Thursday, January 6, 2022
Here are some photos from the blizzard of 2022, which hit Harrodsburg on January 6, 2022.
Wednesday, January 5, 2022
With cold weather and snow in the forecast, Devine’s Winter Funfest is hoping to make their own snow or for the natural stuff to fall so snow tubing can open! Please keep an eye on their FB page.
Here are some 2022 photos of Devine's shaping up the snow tubing site.
Tuesday, January 4, 2022
Saturday, January 1, 2022
Photo from Old Fort Harrod State Park
Thursday, December 30, 2021
The Dedman House was built in 1884 for Charles M. and Mollie Curry Dedman, is a Queen Anne-style house. The 2.5 story brick house has an undulating facade, with striking front gables, the smaller of which is distinguished by its pargeting detail. (Pargeting refers to the application of plasterwork to a facade of a building. Pargeting ranges from "simple geometric surface patterning to exuberant sculptural relief of figures, flowers and sea monsters, but it is only skin deep, applied onto masonry or a lathed, timber-framed wall." The technique is English in origin, and first started being employed in the 16th century.) Mrs. Dedman was very involved in the house planning - she chose the lot, the plans, and oversaw the construction of the house.
Thursday, December 23, 2021
The New Providence Church in McAfee was established over 247 years ago.
Monday, December 20, 2021
Friday, December 17, 2021
This photo was taken in front of the old Rose Hill School before it was moved to its current location. The school was located on the first lane to the right once you pass the water tower going toward Rose Hill. This picture is of the Winfield and Mary Russell family standing in front of the old school. Shirleen Gullett provided the photo.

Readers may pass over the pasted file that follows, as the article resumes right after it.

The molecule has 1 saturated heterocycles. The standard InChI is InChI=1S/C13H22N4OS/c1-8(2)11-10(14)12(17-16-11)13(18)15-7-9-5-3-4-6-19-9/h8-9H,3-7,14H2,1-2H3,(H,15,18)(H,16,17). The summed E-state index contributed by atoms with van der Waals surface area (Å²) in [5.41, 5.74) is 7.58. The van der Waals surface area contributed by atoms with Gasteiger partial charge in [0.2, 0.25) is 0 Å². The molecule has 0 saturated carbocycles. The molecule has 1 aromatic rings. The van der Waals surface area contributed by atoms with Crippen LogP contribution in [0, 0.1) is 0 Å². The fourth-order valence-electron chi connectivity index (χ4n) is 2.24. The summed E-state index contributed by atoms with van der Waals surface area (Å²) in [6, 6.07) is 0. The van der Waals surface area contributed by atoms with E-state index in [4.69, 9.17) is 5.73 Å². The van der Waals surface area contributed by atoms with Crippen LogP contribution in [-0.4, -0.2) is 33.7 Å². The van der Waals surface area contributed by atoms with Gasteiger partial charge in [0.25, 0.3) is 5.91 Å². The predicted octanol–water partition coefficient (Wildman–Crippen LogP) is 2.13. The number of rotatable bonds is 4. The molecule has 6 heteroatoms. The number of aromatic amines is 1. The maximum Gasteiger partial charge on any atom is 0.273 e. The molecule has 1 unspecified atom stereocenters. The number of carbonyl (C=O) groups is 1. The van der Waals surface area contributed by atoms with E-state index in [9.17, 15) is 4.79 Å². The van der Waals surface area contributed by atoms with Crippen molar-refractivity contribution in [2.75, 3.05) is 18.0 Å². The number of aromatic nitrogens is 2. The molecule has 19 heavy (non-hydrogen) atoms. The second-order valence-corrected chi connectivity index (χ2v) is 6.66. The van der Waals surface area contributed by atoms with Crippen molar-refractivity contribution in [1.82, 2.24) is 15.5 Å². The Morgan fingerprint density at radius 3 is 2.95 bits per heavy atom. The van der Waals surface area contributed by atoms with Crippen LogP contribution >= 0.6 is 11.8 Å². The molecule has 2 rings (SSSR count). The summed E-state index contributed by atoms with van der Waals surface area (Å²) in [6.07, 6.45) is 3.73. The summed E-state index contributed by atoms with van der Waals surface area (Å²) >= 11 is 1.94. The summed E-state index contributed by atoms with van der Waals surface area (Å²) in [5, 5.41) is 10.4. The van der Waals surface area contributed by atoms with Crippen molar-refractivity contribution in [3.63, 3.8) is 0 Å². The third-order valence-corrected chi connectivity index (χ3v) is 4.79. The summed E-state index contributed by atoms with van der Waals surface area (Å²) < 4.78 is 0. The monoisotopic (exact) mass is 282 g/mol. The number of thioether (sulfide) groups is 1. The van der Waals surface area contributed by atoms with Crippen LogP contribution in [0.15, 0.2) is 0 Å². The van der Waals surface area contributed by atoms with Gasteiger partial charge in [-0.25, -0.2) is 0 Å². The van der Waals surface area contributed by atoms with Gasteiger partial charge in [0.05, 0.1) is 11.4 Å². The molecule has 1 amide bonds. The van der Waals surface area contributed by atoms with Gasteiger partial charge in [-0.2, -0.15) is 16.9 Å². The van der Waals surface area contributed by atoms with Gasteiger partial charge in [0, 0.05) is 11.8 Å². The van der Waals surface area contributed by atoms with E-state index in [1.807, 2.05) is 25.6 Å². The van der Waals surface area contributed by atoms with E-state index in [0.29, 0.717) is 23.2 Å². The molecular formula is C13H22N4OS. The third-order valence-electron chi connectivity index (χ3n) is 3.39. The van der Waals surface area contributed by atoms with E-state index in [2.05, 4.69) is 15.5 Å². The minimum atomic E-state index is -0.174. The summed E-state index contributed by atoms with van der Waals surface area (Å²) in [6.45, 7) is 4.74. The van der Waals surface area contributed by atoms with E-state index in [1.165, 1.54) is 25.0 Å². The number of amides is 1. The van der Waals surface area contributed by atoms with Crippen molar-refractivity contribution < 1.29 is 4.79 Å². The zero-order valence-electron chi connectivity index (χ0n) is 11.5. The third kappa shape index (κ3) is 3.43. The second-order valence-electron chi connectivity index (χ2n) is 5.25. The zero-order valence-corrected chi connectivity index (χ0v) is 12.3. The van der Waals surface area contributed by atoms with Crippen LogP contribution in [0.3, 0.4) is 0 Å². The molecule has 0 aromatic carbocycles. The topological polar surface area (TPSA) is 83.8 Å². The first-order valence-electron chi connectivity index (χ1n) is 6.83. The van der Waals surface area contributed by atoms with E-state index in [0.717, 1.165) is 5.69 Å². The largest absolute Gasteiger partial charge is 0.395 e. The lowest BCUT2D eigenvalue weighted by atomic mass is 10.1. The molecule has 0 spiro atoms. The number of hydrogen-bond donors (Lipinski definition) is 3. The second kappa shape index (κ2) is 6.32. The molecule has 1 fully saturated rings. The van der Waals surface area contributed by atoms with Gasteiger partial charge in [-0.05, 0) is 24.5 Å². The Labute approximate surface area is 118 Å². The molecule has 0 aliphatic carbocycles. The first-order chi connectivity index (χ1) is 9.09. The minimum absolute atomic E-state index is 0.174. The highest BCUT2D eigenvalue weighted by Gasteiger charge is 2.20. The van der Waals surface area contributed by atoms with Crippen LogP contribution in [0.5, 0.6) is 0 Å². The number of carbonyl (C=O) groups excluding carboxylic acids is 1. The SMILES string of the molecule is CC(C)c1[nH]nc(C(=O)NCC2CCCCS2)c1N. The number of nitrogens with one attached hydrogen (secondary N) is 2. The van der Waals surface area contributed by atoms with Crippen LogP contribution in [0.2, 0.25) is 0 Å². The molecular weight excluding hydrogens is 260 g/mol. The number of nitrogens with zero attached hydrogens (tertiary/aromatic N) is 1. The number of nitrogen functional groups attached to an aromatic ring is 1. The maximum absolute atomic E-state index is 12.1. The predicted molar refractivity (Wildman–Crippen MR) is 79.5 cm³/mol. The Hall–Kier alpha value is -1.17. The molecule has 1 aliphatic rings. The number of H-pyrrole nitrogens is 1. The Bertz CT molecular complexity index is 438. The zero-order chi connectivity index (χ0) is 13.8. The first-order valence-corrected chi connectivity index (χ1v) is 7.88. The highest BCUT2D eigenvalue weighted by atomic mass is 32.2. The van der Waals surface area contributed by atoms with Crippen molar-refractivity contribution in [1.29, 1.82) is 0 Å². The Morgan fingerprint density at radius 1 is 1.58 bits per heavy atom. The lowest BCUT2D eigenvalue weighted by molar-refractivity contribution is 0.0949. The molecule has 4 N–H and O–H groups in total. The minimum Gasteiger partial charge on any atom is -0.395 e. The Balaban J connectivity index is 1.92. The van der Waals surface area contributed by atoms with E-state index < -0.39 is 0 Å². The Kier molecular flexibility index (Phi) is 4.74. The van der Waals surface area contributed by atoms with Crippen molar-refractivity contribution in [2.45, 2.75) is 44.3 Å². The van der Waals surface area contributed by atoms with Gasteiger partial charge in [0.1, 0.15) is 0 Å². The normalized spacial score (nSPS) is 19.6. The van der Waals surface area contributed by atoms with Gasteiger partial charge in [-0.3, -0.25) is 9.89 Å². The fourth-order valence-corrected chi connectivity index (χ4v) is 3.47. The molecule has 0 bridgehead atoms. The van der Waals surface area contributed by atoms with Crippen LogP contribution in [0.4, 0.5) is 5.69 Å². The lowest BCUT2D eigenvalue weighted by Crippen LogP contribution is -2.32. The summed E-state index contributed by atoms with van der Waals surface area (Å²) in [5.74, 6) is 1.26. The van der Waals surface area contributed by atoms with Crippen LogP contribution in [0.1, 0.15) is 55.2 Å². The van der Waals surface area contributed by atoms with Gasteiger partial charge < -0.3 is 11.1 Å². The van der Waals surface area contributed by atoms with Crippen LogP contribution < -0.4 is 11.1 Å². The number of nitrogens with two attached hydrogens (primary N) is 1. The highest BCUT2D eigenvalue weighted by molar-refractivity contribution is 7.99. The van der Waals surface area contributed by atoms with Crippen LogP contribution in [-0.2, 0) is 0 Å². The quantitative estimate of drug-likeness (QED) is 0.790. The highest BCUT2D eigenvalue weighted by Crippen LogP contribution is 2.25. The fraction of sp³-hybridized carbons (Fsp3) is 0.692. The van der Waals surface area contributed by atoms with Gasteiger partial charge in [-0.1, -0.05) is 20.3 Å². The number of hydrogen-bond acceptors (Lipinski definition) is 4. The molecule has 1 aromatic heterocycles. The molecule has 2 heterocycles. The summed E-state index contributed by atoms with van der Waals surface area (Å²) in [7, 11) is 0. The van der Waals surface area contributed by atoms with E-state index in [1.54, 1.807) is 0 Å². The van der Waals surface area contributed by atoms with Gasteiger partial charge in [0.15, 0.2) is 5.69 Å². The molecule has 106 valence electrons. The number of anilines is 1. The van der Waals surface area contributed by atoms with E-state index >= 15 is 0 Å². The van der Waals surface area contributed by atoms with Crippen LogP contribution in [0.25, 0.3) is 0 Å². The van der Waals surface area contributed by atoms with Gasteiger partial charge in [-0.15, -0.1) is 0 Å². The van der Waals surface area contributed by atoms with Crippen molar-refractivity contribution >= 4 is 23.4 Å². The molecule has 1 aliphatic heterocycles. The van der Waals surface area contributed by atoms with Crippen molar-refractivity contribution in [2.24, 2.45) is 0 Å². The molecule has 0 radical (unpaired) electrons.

Tuesday, December 14, 2021
Burgin’s very own country music star Dillion Carmichael was in Harrodsburg last week to record the video for the title song of his newest album, “Son of A” at the Olde Bus Station Restaurant.
Sunday, December 12, 2021
Saturday, December 11, 2021
Harrodsburg Christmas Parade of 1974, courtesy of the Boyle County Public Library Genealogy & Local History.
Saturday, December 4, 2021
This photo was provided by the Olde Bus Station Restaurant. Did you know that the Olde Bus Station Restaurant was once a livery stable before Mr. Hopin purchased the building and opened the bus station? Bill Lester (the owner for over 40 years) told the owners these floors came from the old Brown hotel in Louisville in the late 30’s as it was being torn down.
The great Ohio flood happened in late January 1937. According to Wikipedia:
One resident recalled: "We were rowing down Broadway and was The Brown Hotel. The doors were open and the place was filled with water so we just rowed our boat in one door went through the lobby and rowed out another." A worker is recorded to have caught a two-pound fish in the lobby of the hotel.
Friday, December 3, 2021
The Mother Ann Lee Hydroelectric Station (on the far right near the cliffs) is a 2,040 Kilowatt run-of-river hydropower plant located at Lock and Dam 7 on the Kentucky River near Harrodsburg, KY. The plant was built in 1927 and includes 3 turbine generators. The plant was operated until 1999 by Kentucky Utilities Company (KU), when problems with the generating units left all three inoperable. In December 2005, Lock 7 Hydro Partners, LLC purchased the plant from KU, and began renovating the plant in March 2006.
Thursday, December 2, 2021
Bacon College was chartered in 1837 in Georgetown, Kentucky. Its founder was Thornton F. Johnson, a member of the Disciples of Christ who resigned from Georgetown College in order to establish an institution independent of the Baptists who administered Georgetown. Bacon College moved to Harrodsburg, Kentucky in 1839 and graduated its first students two years later. Suffering from limited financial resources throughout its existence, the college closed in 1850 having granted only twenty-four degrees while in operation. The campus was used as a high school from 1850 to 1855. It was revived through the efforts of alumnus, John B. Bowman and was rechartered in 1858 as Kentucky University.